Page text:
US Envoy Accuses South Africa of Supplying Weapons to Russia amid Neutrality Claims


In a surprising development, the US envoy to South Africa, Ambassador Reuben Brigety, has accused the country of supplying weapons to Russia despite its professed neutrality in the ongoing war in Ukraine. Brigety expressed confidence that a Russian ship loaded with ammunition and weapons docked in Cape Town last December before making its way back to Russia. These allegations have caught South Africa’s officials off guard, and President Cyril Ramaphosa has stated that his government is looking into the claims.

The US has been critical of South Africa’s close relationship with Russia for several months, expressing concerns about the country’s participation in military exercises with Russia and China during the anniversary of the invasion of Ukraine. South Africa has maintained claims of neutrality in the conflict, abstaining from a UN vote condemning the invasion and refusing to impose sanctions on Russia along with the US and Europe.

The accusation made by the US ambassador not only weakens South Africa’s claim of neutrality but also raises the possibility of the country being complicit in Russia’s aggression in Ukraine. If South African bullets are found on Ukrainian bodies, it would significantly damage the country’s international reputation. The details surrounding the alleged arms cache remain unclear, including whether the weapons were acquired from a state-owned arms company or a South African-based weapons company.

These claims pose a significant challenge to South Africa’s international ties, particularly with the US, one of its largest trade allies. The country’s perceived alignment with Russia could create the impression of being a “soft ally” to Russia at a time when some Western countries view Russia as an aggressor guilty of human rights violations.

South Africa’s ties with Russia stem from their membership in the Brics alliance, a group representing emerging economies such as China, Brazil, and India. Additionally, the ruling African National Congress (ANC) has longstanding connections with Russia. South Africa faced a diplomatic dilemma earlier when the International Criminal Court (ICC) issued an arrest warrant against Russian President Vladimir Putin for alleged war crimes in Ukraine. President Ramaphosa initially announced South Africa’s withdrawal from the ICC but later backtracked, citing a communications “error.”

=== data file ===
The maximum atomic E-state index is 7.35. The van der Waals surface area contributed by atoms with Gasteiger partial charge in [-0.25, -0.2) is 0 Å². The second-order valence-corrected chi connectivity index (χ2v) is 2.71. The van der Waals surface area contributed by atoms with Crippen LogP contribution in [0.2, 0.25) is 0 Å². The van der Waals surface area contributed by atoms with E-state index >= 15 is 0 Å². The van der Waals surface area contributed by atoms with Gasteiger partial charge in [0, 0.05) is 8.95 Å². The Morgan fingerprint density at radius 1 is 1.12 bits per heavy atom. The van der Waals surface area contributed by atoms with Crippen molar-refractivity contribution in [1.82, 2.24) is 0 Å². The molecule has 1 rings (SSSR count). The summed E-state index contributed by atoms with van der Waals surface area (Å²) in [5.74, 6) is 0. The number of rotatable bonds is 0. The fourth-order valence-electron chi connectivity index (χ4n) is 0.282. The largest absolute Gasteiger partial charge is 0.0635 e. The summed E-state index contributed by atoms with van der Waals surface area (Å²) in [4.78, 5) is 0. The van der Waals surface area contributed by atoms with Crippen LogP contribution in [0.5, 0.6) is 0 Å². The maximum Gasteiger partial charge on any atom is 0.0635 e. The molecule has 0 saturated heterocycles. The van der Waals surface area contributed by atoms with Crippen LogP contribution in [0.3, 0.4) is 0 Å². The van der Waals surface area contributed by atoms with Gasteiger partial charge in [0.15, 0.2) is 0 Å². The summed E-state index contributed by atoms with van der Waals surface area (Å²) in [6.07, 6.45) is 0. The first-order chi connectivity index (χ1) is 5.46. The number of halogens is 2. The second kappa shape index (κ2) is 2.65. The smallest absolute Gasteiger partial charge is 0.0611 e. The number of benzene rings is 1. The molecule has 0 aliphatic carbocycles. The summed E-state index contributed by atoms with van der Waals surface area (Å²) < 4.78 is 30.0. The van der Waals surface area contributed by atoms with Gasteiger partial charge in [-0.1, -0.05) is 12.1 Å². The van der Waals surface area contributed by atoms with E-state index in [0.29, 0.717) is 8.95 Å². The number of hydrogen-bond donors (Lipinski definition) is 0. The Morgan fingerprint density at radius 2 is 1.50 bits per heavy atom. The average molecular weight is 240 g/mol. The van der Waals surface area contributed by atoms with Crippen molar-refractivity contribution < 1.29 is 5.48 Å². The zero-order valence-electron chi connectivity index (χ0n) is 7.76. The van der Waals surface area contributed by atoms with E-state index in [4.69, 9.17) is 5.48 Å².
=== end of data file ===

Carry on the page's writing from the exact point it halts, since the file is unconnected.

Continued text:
South Africa’s authorities have expressed their dissatisfaction with the US envoy’s accusations, stating that the matter should have been handled through proper diplomatic channels. Many in South Africa expect the US to provide evidence to support its claim rather than relying solely on intelligence. The history of claims made by the US about weapons of mass destruction in Iraq, which led to the invasion of the country, contributes to the skepticism surrounding such allegations.

The outcome of the investigation into these accusations will have far-reaching implications for South Africa’s international standing and its relationships with the US and other Western countries. The country’s neutrality claims and its commitment to international norms and human rights will be closely scrutinized, making it crucial for South Africa to address these allegations transparently and effectively.